promethium

[pruh-mee-thee-uh m]

Origin of promethium

From New Latin, dating back to 1945–50; see origin at Prometheus, -ium
Dictionary.com Unabridged Based on the Random House Unabridged Dictionary, © Random House, Inc. 2018

British Dictionary definitions for promethium

promethium

noun
  1. a radioactive element of the lanthanide series artificially produced by the fission of uranium. Symbol: Pm; atomic no: 61; half-life of most stable isotope, 145 Pm: 17.7 years; valency: 3; melting pt: 1042°C; boiling pt: 2460°C (approx.)

Word Origin for promethium

C20: New Latin from Prometheus
Collins English Dictionary - Complete & Unabridged 2012 Digital Edition © William Collins Sons & Co. Ltd. 1979, 1986 © HarperCollins Publishers 1998, 2000, 2003, 2005, 2006, 2007, 2009, 2012

Word Origin and History for promethium
n.

radioactive element, long one of the "missing elements," 1948, so called by discoverers Jacob Marinsky and Lawrence Glendenin, who detected it in 1945 in the fusion products of uranium while working on the Manhattan Project. From Prometheus, who stole fire from the gods and was punished for it, + element name ending -ium. "The name not only symbolizes the dramatic way in which the element may be produced in quantity as a result of man's harnessing of the energy of nuclear fission, but also warns man of the impending danger of punishment by the vulture of war." [Marinsky and Glendenin]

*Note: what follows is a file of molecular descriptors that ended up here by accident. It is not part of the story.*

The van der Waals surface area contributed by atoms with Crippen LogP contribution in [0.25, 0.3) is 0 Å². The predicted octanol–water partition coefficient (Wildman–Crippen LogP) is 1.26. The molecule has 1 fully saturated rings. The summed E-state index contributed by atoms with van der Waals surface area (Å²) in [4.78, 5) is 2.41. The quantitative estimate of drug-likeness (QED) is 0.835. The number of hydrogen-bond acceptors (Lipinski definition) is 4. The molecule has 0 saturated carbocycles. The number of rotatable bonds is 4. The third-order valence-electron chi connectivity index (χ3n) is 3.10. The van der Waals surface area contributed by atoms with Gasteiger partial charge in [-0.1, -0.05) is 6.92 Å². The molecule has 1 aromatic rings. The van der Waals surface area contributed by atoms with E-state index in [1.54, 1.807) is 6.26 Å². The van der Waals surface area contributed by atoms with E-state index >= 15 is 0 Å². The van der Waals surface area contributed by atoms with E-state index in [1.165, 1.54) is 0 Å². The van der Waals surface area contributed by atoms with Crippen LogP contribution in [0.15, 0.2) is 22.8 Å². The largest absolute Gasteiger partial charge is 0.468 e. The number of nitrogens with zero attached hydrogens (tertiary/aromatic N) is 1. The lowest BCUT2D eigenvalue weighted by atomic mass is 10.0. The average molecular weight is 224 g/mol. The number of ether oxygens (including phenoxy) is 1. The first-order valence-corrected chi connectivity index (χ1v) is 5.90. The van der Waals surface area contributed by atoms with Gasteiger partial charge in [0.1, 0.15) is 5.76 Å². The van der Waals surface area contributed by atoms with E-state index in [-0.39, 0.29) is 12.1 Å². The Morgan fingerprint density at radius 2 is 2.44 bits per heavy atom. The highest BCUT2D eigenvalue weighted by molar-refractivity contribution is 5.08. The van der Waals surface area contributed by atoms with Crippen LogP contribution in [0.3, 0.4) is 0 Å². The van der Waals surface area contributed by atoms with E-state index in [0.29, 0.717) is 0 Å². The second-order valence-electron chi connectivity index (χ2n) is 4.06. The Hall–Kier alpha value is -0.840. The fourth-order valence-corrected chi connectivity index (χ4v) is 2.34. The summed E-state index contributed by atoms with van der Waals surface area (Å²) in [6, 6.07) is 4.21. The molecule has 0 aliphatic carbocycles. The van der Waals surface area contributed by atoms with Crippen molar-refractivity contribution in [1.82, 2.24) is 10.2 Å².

Online Etymology Dictionary, © 2010 Douglas Harper

promethium in Medicine

promethium

[prə-mēthē-əm]
n. Symbol Pm
  1. A radioactive rare-earth element prepared by fission of uranium. Pm 145 is the longest-lived isotope with a half-life of 17.7 years. Atomic number 61.
The American Heritage® Stedman's Medical Dictionary Copyright © 2002, 2001, 1995 by Houghton Mifflin Company. Published by Houghton Mifflin Company.

promethium in Science

promethium

[prə-mēthē-əm]
Pm
  1. A radioactive metallic element of the lanthanide series. Promethium does not occur in nature but is prepared through the fission of uranium. It has 17 isotopes, one of which is used to make long-lived miniature batteries that work at extreme temperatures for up to five years. The longest-lived isotope, Pm 147, has a half-life of 2.5 years and is used as a source of beta rays. Atomic number 61; melting point 1,168°C; boiling point 2,460°C; valence 3. See Periodic Table.
The American Heritage® Science Dictionary Copyright © 2011. Published by Houghton Mifflin Harcourt Publishing Company. All rights reserved.